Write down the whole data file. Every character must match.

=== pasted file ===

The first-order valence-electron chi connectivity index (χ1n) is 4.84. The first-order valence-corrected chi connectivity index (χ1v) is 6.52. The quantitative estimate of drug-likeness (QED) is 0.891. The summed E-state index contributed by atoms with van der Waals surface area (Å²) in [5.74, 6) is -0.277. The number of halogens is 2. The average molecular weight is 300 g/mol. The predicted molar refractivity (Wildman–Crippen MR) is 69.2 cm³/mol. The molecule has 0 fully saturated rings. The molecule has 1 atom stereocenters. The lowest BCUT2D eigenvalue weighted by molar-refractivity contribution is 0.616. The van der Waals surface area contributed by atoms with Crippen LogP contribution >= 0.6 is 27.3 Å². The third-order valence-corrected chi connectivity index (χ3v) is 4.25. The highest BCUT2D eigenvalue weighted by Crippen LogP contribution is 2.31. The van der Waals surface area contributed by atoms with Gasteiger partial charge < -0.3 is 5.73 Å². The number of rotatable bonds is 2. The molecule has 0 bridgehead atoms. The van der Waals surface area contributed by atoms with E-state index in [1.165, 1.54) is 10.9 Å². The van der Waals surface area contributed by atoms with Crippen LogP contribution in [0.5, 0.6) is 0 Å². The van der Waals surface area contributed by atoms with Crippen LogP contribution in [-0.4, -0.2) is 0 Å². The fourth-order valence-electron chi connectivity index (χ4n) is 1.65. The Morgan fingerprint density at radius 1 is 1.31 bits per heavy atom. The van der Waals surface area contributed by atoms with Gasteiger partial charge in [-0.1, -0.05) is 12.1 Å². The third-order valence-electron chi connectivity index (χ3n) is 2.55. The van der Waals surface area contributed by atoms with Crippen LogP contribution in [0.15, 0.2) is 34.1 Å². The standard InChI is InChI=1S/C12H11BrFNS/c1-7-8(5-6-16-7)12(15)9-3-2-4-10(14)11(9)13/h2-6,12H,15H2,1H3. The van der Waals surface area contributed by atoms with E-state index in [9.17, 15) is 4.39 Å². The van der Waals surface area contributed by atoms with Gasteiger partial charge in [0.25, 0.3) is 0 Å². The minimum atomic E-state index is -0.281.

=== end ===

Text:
The first-order valence-electron chi connectivity index (χ1n) is 4.84. The first-order valence-corrected chi connectivity index (χ1v) is 6.52. The quantitative estimate of drug-likeness (QED) is 0.891. The summed E-state index contributed by atoms with van der Waals surface area (Å²) in [5.74, 6) is -0.277. The number of halogens is 2. The average molecular weight is 300 g/mol. The predicted molar refractivity (Wildman–Crippen MR) is 69.2 cm³/mol. The molecule has 0 fully saturated rings. The molecule has 1 atom stereocenters. The lowest BCUT2D eigenvalue weighted by molar-refractivity contribution is 0.616. The van der Waals surface area contributed by atoms with Crippen LogP contribution >= 0.6 is 27.3 Å². The third-order valence-corrected chi connectivity index (χ3v) is 4.25. The highest BCUT2D eigenvalue weighted by Crippen LogP contribution is 2.31. The van der Waals surface area contributed by atoms with Gasteiger partial charge < -0.3 is 5.73 Å². The number of rotatable bonds is 2. The molecule has 0 bridgehead atoms. The van der Waals surface area contributed by atoms with E-state index in [1.165, 1.54) is 10.9 Å². The van der Waals surface area contributed by atoms with Crippen LogP contribution in [0.5, 0.6) is 0 Å². The van der Waals surface area contributed by atoms with Crippen LogP contribution in [-0.4, -0.2) is 0 Å². The fourth-order valence-electron chi connectivity index (χ4n) is 1.65. The Morgan fingerprint density at radius 1 is 1.31 bits per heavy atom. The van der Waals surface area contributed by atoms with Gasteiger partial charge in [-0.1, -0.05) is 12.1 Å². The third-order valence-electron chi connectivity index (χ3n) is 2.55. The van der Waals surface area contributed by atoms with Crippen LogP contribution in [0.15, 0.2) is 34.1 Å². The standard InChI is InChI=1S/C12H11BrFNS/c1-7-8(5-6-16-7)12(15)9-3-2-4-10(14)11(9)13/h2-6,12H,15H2,1H3. The van der Waals surface area contributed by atoms with E-state index in [9.17, 15) is 4.39 Å². The van der Waals surface area contributed by atoms with Gasteiger partial charge in [0.25, 0.3) is 0 Å². The minimum atomic E-state index is -0.281.